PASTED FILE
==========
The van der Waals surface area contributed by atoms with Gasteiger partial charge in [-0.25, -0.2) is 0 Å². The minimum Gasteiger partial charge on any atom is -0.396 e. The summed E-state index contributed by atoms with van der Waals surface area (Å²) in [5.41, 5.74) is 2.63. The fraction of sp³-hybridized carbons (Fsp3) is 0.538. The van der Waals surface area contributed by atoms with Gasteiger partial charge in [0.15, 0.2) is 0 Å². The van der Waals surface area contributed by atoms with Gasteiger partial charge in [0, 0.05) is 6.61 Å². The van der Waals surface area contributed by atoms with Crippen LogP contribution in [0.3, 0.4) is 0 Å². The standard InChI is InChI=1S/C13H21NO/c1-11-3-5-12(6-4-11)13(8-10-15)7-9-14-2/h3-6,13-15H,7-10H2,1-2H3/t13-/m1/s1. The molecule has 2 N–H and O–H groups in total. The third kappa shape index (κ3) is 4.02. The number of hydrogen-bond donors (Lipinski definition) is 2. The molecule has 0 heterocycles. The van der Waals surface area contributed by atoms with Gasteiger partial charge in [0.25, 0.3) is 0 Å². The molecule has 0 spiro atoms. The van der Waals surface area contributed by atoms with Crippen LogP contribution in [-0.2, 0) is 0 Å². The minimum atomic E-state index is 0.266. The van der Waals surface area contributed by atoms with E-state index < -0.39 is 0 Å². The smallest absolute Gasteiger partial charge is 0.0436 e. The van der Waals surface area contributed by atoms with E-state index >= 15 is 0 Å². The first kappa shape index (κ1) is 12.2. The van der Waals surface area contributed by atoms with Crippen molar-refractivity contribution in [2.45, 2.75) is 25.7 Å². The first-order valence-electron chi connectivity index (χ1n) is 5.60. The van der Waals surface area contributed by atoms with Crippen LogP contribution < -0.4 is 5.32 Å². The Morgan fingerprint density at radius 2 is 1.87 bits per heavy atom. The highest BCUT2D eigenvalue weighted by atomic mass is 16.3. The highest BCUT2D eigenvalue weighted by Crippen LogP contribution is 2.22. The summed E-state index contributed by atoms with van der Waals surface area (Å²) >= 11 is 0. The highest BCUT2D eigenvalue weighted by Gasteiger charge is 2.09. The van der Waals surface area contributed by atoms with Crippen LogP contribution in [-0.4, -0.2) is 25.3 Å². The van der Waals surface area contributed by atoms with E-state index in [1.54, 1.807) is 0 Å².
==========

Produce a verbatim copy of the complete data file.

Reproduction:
The van der Waals surface area contributed by atoms with Gasteiger partial charge in [-0.25, -0.2) is 0 Å². The minimum Gasteiger partial charge on any atom is -0.396 e. The summed E-state index contributed by atoms with van der Waals surface area (Å²) in [5.41, 5.74) is 2.63. The fraction of sp³-hybridized carbons (Fsp3) is 0.538. The van der Waals surface area contributed by atoms with Gasteiger partial charge in [0.15, 0.2) is 0 Å². The van der Waals surface area contributed by atoms with Gasteiger partial charge in [0, 0.05) is 6.61 Å². The van der Waals surface area contributed by atoms with Crippen LogP contribution in [0.3, 0.4) is 0 Å². The standard InChI is InChI=1S/C13H21NO/c1-11-3-5-12(6-4-11)13(8-10-15)7-9-14-2/h3-6,13-15H,7-10H2,1-2H3/t13-/m1/s1. The molecule has 2 N–H and O–H groups in total. The third kappa shape index (κ3) is 4.02. The number of hydrogen-bond donors (Lipinski definition) is 2. The molecule has 0 heterocycles. The van der Waals surface area contributed by atoms with Gasteiger partial charge in [0.25, 0.3) is 0 Å². The molecule has 0 spiro atoms. The van der Waals surface area contributed by atoms with Crippen LogP contribution in [-0.2, 0) is 0 Å². The minimum atomic E-state index is 0.266. The van der Waals surface area contributed by atoms with E-state index < -0.39 is 0 Å². The smallest absolute Gasteiger partial charge is 0.0436 e. The van der Waals surface area contributed by atoms with E-state index >= 15 is 0 Å². The first kappa shape index (κ1) is 12.2. The van der Waals surface area contributed by atoms with Crippen molar-refractivity contribution in [2.45, 2.75) is 25.7 Å². The first-order valence-electron chi connectivity index (χ1n) is 5.60. The van der Waals surface area contributed by atoms with Crippen LogP contribution < -0.4 is 5.32 Å². The Morgan fingerprint density at radius 2 is 1.87 bits per heavy atom. The highest BCUT2D eigenvalue weighted by atomic mass is 16.3. The highest BCUT2D eigenvalue weighted by Crippen LogP contribution is 2.22. The summed E-state index contributed by atoms with van der Waals surface area (Å²) >= 11 is 0. The highest BCUT2D eigenvalue weighted by Gasteiger charge is 2.09. The van der Waals surface area contributed by atoms with Crippen LogP contribution in [-0.4, -0.2) is 25.3 Å². The van der Waals surface area contributed by atoms with E-state index in [1.54, 1.807) is 0 Å².